Francis Bacon's Philosophy of Nature
Historians of science have traditionally regarded Francis Bacon (1561-1626) as one of the most prominent seventeenth-century champions of induction, empiricism, and experimental methodology.
While these are perhaps his most important contributions to natural philosophy, Bacon and his adherents also exerted a profound influence on Western notions of power over nature and of the possibilities of alteration, manipulation, and exploitation of the natural world. This course will examine some of Bacon's principal works ("The New Organon", "The Advancement of Learning", "The New Atlantis", and "The Great Instauration") in order to first develop an understanding of Bacon's philosophical positions and the changing landscape of natural philosophy in the seventeenth century. Then, we will examine the implications of Bacon's philosophy from his lifetime to the present, focusing particularly on the rise of artisanal and craft knowledge; the emergence of civil institutions for cooperative knowledge making; utopian and cornucopian conceptions of the natural economy; science as the manipulation of nature; the competing and complementary notions of dominion over nature versus environmental stewardship; the practical uses of natural materials during European imperial expansion; the origins of industrialization and technological development; and his influence on modern science, politics, economics, and environmentalism.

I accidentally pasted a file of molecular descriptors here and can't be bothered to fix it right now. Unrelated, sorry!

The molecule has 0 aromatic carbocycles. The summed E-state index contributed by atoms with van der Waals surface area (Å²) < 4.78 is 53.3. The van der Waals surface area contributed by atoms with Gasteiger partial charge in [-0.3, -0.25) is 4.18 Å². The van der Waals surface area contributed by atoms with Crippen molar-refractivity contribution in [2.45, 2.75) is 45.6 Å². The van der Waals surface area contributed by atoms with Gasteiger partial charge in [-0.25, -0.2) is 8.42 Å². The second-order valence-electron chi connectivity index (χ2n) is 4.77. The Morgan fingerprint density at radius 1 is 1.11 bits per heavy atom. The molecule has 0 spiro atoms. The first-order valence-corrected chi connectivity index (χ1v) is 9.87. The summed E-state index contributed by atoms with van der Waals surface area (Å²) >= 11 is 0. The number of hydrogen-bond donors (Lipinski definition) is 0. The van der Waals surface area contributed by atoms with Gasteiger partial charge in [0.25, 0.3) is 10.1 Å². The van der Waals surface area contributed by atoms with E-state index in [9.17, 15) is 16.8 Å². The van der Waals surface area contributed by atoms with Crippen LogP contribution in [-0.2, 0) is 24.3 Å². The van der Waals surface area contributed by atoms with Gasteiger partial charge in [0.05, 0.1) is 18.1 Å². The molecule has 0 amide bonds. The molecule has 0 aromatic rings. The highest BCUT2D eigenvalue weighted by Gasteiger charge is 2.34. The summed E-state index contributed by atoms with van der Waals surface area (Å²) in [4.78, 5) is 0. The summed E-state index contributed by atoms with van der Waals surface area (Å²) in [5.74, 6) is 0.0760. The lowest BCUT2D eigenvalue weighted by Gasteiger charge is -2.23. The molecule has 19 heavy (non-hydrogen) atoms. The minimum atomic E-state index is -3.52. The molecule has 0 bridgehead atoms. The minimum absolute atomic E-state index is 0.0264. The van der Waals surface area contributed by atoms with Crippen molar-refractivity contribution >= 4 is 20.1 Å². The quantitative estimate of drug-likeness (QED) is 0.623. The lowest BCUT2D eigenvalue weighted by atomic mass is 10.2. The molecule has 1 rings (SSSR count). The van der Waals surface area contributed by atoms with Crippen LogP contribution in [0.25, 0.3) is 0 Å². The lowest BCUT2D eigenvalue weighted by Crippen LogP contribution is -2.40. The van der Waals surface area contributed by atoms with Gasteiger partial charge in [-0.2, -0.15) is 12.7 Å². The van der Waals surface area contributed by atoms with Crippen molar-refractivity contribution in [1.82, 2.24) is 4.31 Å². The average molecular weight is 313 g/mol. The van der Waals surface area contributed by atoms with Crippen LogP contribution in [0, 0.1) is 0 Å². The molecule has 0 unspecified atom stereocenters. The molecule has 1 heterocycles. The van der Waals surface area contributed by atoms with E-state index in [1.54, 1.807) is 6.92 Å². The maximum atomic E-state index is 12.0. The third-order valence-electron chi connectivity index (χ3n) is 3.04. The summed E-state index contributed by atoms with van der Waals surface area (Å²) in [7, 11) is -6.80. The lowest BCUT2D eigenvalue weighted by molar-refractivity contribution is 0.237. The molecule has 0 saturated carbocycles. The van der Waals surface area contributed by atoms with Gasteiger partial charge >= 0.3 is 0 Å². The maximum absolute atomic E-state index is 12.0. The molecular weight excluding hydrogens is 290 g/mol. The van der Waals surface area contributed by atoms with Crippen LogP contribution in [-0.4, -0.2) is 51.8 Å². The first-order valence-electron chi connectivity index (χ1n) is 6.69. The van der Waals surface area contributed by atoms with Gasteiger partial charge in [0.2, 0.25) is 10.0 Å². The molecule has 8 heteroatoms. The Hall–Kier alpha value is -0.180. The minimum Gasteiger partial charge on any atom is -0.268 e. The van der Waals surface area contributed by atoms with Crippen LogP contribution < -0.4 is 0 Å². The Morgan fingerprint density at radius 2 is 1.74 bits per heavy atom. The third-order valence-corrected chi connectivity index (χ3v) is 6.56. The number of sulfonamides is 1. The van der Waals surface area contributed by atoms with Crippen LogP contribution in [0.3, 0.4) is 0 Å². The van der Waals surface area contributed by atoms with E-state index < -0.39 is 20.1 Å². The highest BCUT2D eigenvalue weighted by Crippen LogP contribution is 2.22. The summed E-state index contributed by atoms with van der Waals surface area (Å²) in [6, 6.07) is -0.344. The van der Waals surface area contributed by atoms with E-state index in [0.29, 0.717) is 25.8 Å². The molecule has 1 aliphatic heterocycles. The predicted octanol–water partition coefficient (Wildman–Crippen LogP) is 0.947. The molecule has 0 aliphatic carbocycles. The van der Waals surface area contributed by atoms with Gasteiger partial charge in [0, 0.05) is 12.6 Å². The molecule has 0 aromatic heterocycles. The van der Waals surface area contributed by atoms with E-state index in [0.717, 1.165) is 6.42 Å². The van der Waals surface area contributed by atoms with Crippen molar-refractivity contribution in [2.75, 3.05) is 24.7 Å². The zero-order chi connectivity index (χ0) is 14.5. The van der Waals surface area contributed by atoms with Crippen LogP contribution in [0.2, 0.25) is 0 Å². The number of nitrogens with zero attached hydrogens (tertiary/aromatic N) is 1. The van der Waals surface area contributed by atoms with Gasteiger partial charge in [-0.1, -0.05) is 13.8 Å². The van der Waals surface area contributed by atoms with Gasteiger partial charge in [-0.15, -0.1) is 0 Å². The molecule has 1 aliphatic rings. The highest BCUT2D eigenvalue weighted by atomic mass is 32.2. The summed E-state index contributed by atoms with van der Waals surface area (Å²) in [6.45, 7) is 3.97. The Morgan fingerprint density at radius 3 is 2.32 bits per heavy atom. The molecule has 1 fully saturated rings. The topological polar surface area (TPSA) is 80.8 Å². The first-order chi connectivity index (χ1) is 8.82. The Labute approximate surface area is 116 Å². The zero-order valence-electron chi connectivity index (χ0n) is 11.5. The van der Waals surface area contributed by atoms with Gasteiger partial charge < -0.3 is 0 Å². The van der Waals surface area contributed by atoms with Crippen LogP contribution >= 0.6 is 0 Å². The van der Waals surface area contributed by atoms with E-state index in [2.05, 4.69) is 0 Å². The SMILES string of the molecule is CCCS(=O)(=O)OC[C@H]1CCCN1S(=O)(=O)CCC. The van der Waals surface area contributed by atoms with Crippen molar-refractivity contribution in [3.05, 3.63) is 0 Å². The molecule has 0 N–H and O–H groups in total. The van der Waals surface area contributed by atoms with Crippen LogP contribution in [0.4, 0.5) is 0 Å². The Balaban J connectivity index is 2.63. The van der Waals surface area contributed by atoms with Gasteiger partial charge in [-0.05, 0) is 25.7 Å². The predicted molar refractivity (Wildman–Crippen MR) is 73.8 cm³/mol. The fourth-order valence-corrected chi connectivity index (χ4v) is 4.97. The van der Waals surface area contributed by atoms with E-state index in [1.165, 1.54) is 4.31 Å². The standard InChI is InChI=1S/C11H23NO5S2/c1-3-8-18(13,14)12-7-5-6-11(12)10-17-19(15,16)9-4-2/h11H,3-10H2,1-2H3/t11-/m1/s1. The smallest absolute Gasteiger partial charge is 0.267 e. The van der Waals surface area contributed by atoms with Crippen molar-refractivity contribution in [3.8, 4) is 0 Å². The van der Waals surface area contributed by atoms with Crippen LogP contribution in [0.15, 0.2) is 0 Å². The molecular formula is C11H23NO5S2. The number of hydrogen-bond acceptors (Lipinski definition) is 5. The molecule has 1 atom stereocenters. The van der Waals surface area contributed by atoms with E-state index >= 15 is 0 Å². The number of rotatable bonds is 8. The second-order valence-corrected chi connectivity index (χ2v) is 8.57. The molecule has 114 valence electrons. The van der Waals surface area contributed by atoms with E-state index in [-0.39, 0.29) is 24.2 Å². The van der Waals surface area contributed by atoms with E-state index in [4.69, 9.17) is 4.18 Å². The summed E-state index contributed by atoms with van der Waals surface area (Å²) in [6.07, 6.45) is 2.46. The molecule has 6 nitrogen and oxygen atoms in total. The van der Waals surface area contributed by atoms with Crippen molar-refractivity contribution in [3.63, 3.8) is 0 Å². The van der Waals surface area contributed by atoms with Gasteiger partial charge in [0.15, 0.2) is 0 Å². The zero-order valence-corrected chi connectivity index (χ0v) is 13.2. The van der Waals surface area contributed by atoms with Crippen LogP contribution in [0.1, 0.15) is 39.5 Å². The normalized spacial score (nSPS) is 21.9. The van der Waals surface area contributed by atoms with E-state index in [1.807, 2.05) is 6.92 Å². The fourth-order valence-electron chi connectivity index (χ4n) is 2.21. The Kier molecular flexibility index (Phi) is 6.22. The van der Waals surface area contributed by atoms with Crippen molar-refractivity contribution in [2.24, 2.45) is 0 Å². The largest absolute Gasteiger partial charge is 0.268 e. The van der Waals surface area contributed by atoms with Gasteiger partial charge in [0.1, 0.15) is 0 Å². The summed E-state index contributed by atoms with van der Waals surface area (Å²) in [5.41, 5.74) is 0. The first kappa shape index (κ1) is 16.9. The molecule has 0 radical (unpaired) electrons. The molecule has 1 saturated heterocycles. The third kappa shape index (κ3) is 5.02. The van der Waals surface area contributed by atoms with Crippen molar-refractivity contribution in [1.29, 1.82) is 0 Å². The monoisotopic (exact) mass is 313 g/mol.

Cross-listed: HIST 25115, HIPS 25115